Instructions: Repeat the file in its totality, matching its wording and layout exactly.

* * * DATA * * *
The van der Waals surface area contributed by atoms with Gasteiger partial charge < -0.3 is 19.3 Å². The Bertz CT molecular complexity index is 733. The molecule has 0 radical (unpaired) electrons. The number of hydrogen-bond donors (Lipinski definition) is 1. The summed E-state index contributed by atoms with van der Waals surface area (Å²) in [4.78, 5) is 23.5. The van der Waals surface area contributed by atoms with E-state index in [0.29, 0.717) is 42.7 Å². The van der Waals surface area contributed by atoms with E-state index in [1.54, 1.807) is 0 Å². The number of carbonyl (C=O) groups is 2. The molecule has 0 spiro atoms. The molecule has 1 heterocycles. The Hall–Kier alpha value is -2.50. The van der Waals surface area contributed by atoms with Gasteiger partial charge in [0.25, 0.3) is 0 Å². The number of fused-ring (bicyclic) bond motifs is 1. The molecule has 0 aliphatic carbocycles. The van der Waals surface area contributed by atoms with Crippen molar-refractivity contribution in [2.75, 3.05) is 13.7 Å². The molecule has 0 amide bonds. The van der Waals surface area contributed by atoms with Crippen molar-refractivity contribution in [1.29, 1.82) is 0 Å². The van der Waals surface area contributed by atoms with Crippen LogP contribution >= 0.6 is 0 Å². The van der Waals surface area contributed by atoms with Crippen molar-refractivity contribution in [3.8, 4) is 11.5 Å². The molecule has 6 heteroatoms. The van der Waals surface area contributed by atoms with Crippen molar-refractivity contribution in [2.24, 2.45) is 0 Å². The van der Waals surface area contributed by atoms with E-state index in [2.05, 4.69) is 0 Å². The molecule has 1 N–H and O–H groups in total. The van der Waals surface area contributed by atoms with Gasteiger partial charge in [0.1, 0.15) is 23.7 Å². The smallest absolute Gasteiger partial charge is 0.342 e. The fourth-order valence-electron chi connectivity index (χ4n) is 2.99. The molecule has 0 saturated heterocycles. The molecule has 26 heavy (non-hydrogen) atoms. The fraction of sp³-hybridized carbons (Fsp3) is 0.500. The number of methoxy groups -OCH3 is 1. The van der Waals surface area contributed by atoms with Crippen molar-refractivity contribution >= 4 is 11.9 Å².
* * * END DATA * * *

The van der Waals surface area contributed by atoms with Gasteiger partial charge < -0.3 is 19.3 Å². The Bertz CT molecular complexity index is 733. The molecule has 0 radical (unpaired) electrons. The number of hydrogen-bond donors (Lipinski definition) is 1. The summed E-state index contributed by atoms with van der Waals surface area (Å²) in [4.78, 5) is 23.5. The van der Waals surface area contributed by atoms with E-state index in [0.29, 0.717) is 42.7 Å². The van der Waals surface area contributed by atoms with E-state index in [1.54, 1.807) is 0 Å². The number of carbonyl (C=O) groups is 2. The molecule has 0 spiro atoms. The molecule has 1 heterocycles. The Hall–Kier alpha value is -2.50. The van der Waals surface area contributed by atoms with Gasteiger partial charge in [0.25, 0.3) is 0 Å². The number of fused-ring (bicyclic) bond motifs is 1. The molecule has 0 aliphatic carbocycles. The van der Waals surface area contributed by atoms with Crippen molar-refractivity contribution in [2.75, 3.05) is 13.7 Å². The molecule has 0 amide bonds. The van der Waals surface area contributed by atoms with Crippen molar-refractivity contribution in [1.29, 1.82) is 0 Å². The van der Waals surface area contributed by atoms with Crippen LogP contribution >= 0.6 is 0 Å². The van der Waals surface area contributed by atoms with Crippen molar-refractivity contribution in [3.8, 4) is 11.5 Å². The molecule has 6 heteroatoms. The van der Waals surface area contributed by atoms with Crippen molar-refractivity contribution in [2.24, 2.45) is 0 Å². The van der Waals surface area contributed by atoms with E-state index in [2.05, 4.69) is 0 Å². The molecule has 1 N–H and O–H groups in total. The van der Waals surface area contributed by atoms with Gasteiger partial charge in [0.1, 0.15) is 23.7 Å². The smallest absolute Gasteiger partial charge is 0.342 e. The fourth-order valence-electron chi connectivity index (χ4n) is 2.99. The molecule has 0 saturated heterocycles. The molecule has 26 heavy (non-hydrogen) atoms. The fraction of sp³-hybridized carbons (Fsp3) is 0.500. The number of methoxy groups -OCH3 is 1. The van der Waals surface area contributed by atoms with Crippen molar-refractivity contribution >= 4 is 11.9 Å².